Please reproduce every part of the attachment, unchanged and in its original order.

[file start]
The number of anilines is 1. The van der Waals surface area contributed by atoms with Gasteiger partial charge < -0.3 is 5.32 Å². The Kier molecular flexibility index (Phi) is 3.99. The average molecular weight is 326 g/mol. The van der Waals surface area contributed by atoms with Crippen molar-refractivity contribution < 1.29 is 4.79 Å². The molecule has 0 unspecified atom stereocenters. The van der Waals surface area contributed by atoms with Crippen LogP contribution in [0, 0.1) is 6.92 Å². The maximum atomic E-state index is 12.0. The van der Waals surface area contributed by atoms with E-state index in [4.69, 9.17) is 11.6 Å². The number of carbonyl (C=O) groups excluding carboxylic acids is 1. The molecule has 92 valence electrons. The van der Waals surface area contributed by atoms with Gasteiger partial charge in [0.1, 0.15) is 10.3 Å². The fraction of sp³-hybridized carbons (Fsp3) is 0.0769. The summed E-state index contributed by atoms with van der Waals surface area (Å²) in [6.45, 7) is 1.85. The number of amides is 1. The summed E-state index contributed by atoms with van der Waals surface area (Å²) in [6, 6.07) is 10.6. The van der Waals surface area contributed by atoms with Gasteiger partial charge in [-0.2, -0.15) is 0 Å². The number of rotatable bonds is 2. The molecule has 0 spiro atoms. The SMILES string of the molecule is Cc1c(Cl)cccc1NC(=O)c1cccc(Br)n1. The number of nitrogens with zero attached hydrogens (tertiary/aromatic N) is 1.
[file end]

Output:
The number of anilines is 1. The van der Waals surface area contributed by atoms with Gasteiger partial charge < -0.3 is 5.32 Å². The Kier molecular flexibility index (Phi) is 3.99. The average molecular weight is 326 g/mol. The van der Waals surface area contributed by atoms with Crippen molar-refractivity contribution < 1.29 is 4.79 Å². The molecule has 0 unspecified atom stereocenters. The van der Waals surface area contributed by atoms with Crippen LogP contribution in [0, 0.1) is 6.92 Å². The maximum atomic E-state index is 12.0. The van der Waals surface area contributed by atoms with E-state index in [4.69, 9.17) is 11.6 Å². The number of carbonyl (C=O) groups excluding carboxylic acids is 1. The molecule has 92 valence electrons. The van der Waals surface area contributed by atoms with Gasteiger partial charge in [0.1, 0.15) is 10.3 Å². The fraction of sp³-hybridized carbons (Fsp3) is 0.0769. The summed E-state index contributed by atoms with van der Waals surface area (Å²) in [6.45, 7) is 1.85. The number of amides is 1. The summed E-state index contributed by atoms with van der Waals surface area (Å²) in [6, 6.07) is 10.6. The van der Waals surface area contributed by atoms with Gasteiger partial charge in [-0.2, -0.15) is 0 Å². The number of rotatable bonds is 2. The molecule has 0 spiro atoms. The SMILES string of the molecule is Cc1c(Cl)cccc1NC(=O)c1cccc(Br)n1. The number of nitrogens with zero attached hydrogens (tertiary/aromatic N) is 1.